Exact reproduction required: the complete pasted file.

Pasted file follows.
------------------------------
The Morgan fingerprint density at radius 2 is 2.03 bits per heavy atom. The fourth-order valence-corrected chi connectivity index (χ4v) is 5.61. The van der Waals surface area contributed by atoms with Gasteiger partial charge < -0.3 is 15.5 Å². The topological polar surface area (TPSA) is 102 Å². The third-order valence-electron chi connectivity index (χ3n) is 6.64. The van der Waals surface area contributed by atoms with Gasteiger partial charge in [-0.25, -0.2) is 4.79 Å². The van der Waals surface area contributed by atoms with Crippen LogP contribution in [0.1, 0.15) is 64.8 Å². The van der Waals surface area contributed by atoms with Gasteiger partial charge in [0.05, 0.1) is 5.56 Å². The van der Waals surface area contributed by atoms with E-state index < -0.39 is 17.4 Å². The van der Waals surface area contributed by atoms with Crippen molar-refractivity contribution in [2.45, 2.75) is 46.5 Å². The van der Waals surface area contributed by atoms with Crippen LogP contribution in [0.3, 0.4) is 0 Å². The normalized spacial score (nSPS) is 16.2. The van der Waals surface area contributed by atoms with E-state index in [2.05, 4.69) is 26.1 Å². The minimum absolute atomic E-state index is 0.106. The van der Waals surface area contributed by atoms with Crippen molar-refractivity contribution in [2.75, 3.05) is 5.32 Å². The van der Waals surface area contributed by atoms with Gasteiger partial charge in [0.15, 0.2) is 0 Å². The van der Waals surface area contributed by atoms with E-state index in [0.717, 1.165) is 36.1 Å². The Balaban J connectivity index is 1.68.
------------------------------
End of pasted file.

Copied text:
The Morgan fingerprint density at radius 2 is 2.03 bits per heavy atom. The fourth-order valence-corrected chi connectivity index (χ4v) is 5.61. The van der Waals surface area contributed by atoms with Gasteiger partial charge < -0.3 is 15.5 Å². The topological polar surface area (TPSA) is 102 Å². The third-order valence-electron chi connectivity index (χ3n) is 6.64. The van der Waals surface area contributed by atoms with Gasteiger partial charge in [-0.25, -0.2) is 4.79 Å². The van der Waals surface area contributed by atoms with Crippen LogP contribution in [0.1, 0.15) is 64.8 Å². The van der Waals surface area contributed by atoms with Gasteiger partial charge in [0.05, 0.1) is 5.56 Å². The van der Waals surface area contributed by atoms with E-state index < -0.39 is 17.4 Å². The van der Waals surface area contributed by atoms with Crippen molar-refractivity contribution in [2.45, 2.75) is 46.5 Å². The van der Waals surface area contributed by atoms with Crippen LogP contribution in [0.3, 0.4) is 0 Å². The normalized spacial score (nSPS) is 16.2. The van der Waals surface area contributed by atoms with E-state index in [2.05, 4.69) is 26.1 Å². The minimum absolute atomic E-state index is 0.106. The van der Waals surface area contributed by atoms with Crippen molar-refractivity contribution in [2.75, 3.05) is 5.32 Å². The van der Waals surface area contributed by atoms with Gasteiger partial charge in [0.15, 0.2) is 0 Å². The van der Waals surface area contributed by atoms with E-state index in [0.717, 1.165) is 36.1 Å². The Balaban J connectivity index is 1.68.